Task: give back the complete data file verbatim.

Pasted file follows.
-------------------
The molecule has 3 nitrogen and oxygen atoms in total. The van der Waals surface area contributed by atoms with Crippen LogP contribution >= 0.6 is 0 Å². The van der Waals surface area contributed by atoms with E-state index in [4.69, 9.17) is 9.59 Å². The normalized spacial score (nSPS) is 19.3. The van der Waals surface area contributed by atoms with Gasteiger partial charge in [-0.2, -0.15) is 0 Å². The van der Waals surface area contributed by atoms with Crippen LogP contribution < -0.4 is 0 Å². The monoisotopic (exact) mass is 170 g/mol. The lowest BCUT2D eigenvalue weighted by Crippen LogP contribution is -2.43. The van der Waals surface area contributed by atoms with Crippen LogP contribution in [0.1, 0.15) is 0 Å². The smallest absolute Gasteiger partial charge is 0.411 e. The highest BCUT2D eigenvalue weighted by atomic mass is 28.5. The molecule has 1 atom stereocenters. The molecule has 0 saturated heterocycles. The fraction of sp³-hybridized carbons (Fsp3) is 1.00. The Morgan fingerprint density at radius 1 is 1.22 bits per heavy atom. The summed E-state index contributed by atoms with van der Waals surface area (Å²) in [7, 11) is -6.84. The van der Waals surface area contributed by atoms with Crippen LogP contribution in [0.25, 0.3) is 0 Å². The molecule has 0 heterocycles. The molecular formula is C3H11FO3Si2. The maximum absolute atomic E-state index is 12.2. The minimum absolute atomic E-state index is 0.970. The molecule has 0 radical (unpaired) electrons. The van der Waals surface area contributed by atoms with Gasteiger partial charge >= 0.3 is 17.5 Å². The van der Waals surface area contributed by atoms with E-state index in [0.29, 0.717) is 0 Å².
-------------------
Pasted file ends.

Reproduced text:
The molecule has 3 nitrogen and oxygen atoms in total. The van der Waals surface area contributed by atoms with Crippen LogP contribution >= 0.6 is 0 Å². The van der Waals surface area contributed by atoms with E-state index in [4.69, 9.17) is 9.59 Å². The normalized spacial score (nSPS) is 19.3. The van der Waals surface area contributed by atoms with Gasteiger partial charge in [-0.2, -0.15) is 0 Å². The van der Waals surface area contributed by atoms with Crippen LogP contribution < -0.4 is 0 Å². The monoisotopic (exact) mass is 170 g/mol. The lowest BCUT2D eigenvalue weighted by Crippen LogP contribution is -2.43. The van der Waals surface area contributed by atoms with Crippen LogP contribution in [0.1, 0.15) is 0 Å². The smallest absolute Gasteiger partial charge is 0.411 e. The highest BCUT2D eigenvalue weighted by atomic mass is 28.5. The molecule has 1 atom stereocenters. The molecule has 0 saturated heterocycles. The fraction of sp³-hybridized carbons (Fsp3) is 1.00. The Morgan fingerprint density at radius 1 is 1.22 bits per heavy atom. The summed E-state index contributed by atoms with van der Waals surface area (Å²) in [7, 11) is -6.84. The van der Waals surface area contributed by atoms with Crippen LogP contribution in [0.25, 0.3) is 0 Å². The molecule has 0 heterocycles. The molecular formula is C3H11FO3Si2. The maximum absolute atomic E-state index is 12.2. The minimum absolute atomic E-state index is 0.970. The molecule has 0 radical (unpaired) electrons. The van der Waals surface area contributed by atoms with Gasteiger partial charge >= 0.3 is 17.5 Å². The van der Waals surface area contributed by atoms with E-state index in [0.29, 0.717) is 0 Å².